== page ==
I always feel a moment of panic when I type his last name. Did I spell it correctly? How many r's are there in that name, and where do they go? Does the u come before the e, or is it the other way around? If the last syllable in Guerrero's surname had been spelled similarly to the last syllable in the surname of another Dodger of the early 80's, then I don't think I would ever have the courage to type it out. Guerrereaux. Actually, that would have been a fabulous name. All those e's and r's in a row, the u's near the front and back --- can you imagine seeing that on the back of a uniform, stretching like a rainbow from shoulder to shoulder?
The concept is that three roads intersect at any particular mental idea. In this case the particular mental idea is a former Dodger, an underrated pure hitting talent of the 1980's. This may all seem very strange right now. It should. It will probably seem strange at the end, too.
Find the intersection: What are the three things I think of, remember, contemplate, when I think of Pedro Guerrero? Follow the roads: what do those things I remember about Pedro Guerrero lead to?
Pedro Guerrero hit 15 home runs in June of 1985, capping probably the greatest offensive month by a player in Los Angeles Dodger history. The crazy thing is that it wasn't even his best month that year, going by OPS. He had an OPS of 1.297 in June, but an OPS of 1.356 in July. However, since he only hit 4 home runs in July, no one remembers it as anything special.
Pedro hit only 18 home runs in the other five months of 1985. Where did that June come from? How did it happen? Pedro was a terrific hitter, and certainly a power threat, but he wasn't what you would call a reknowned home run hitter. I've always thought the greatest sustained performance by a Dodger I've ever seen was Hershiser's scoreless inning streak, but maybe, maybe --- I don't know. It's not as if Pedro was loading up on road games to hit his home runs, either. Dodger stadium was a tough place to hit home runs in back then, but he still hit 7 of the 15 at home. Yet that's not the really impressive part. He hit four of the home runs in a three game series in the Astrodome. That would be like hitting four home runs in a three game series in Petco Park now!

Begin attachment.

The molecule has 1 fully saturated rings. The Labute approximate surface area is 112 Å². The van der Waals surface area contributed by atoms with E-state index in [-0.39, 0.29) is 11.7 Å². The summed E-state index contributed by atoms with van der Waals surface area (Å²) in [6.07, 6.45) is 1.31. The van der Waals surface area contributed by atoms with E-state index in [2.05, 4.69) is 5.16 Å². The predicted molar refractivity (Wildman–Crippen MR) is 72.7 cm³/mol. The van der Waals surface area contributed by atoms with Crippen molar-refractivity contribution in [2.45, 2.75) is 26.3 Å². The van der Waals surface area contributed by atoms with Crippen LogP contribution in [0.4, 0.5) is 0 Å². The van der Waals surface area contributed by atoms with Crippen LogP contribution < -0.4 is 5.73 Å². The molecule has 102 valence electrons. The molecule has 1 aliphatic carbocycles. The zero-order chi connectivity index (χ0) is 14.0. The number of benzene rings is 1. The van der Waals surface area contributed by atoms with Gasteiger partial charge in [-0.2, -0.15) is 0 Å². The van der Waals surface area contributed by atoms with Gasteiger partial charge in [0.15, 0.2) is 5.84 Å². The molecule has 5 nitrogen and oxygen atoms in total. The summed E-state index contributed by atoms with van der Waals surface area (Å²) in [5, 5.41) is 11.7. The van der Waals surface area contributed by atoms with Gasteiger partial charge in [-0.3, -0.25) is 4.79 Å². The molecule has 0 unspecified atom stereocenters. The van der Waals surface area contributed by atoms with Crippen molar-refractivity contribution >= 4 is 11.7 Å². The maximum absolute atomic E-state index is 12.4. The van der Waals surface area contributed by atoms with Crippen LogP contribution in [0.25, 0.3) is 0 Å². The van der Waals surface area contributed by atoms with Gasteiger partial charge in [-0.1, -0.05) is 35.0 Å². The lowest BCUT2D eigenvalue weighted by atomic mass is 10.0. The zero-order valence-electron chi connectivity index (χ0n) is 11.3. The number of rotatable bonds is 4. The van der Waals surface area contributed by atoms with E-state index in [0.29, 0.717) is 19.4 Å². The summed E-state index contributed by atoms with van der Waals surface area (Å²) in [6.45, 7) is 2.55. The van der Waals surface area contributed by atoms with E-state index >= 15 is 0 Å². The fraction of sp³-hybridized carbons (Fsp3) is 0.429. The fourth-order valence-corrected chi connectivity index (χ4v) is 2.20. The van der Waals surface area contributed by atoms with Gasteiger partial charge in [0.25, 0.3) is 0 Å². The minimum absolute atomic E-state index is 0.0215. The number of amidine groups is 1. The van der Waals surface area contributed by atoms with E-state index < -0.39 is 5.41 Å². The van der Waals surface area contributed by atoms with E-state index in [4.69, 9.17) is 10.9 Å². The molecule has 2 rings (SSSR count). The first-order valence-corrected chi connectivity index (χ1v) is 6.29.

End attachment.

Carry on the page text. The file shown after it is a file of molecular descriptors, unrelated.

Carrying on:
Sometimes greatness defies explanation or understanding. Pedro Guerrero was a great hitter, better than most people realize. He was underrated for most of his career, playing his home games in hitter's parks and distracting people with his lousy defensive reputation. But for a month, at least, people knew how good Guerrero really was, even if he was doing something rather out of character relative to the rest of his career.
When I played in little league I hated sliding. I couldn't slide. I can't remember now what I even did when a situation called for me to slide. Bring my body close to the ground and hope for the best. Pedro Guerrero had trouble sliding too. He tore up his leg in spring training of 1986 trying to slide. He was out for most of the year. The Dodgers went into their own slide, from first place in 1985 to a losing record in 1986, in large part because they didn't have Pedro. During a little league practice that year, right after Pedro's misadventure on the base paths, one of the coaches admonished us to slide properly or risk being hurt the way Pedro had been. Probably he had us go through sliding drills. Jerk.
1983, my first year as a Dodger fan. I'm seven years old, except then one day late in the season, I'm eight. It's my birthday. And what do I want to most do on my birthday? Go to a Dodger game. Of course. Go to the stadium, see the team in their home whites, cheer them, see them win. I remember my present that year, probably because I associate it with that game. A lego spaceship, a white fighter with twin cockpits. I always wondered which of the pilots steered the thing. And the game, too, that was the best present of all.
My father took me to the stadium. The opponent was the Astros. They were a good team, in third place, but the Dodgers were better, in first place, on their way to the playoffs. It should have been a great game at the ballpark. Instead, the Dodgers received that game one of the most brutal beatdowns they've ever experienced. The Astros scored 4 in the first, then 5 more in the second, then 3 in the third. They led 12-1 after three innings, and would end up winning 15-2. The Dodgers never had a chance.
When Pedro Guerrero led off the second with a home run, he made the score 9-1. My father turned to me and said Pedro had hit a home run for me on my birthday. But, I protested, the Astros scored all those runs. Why did that happen on my birthday? They got mixed up, he said. They thought you were an Astros fan. Oh.
But at least I got to see the Dodgers' best hitter hit a home run on my birthday. Pedro kept my birthday game from being a total downer. Thanks, Pedro.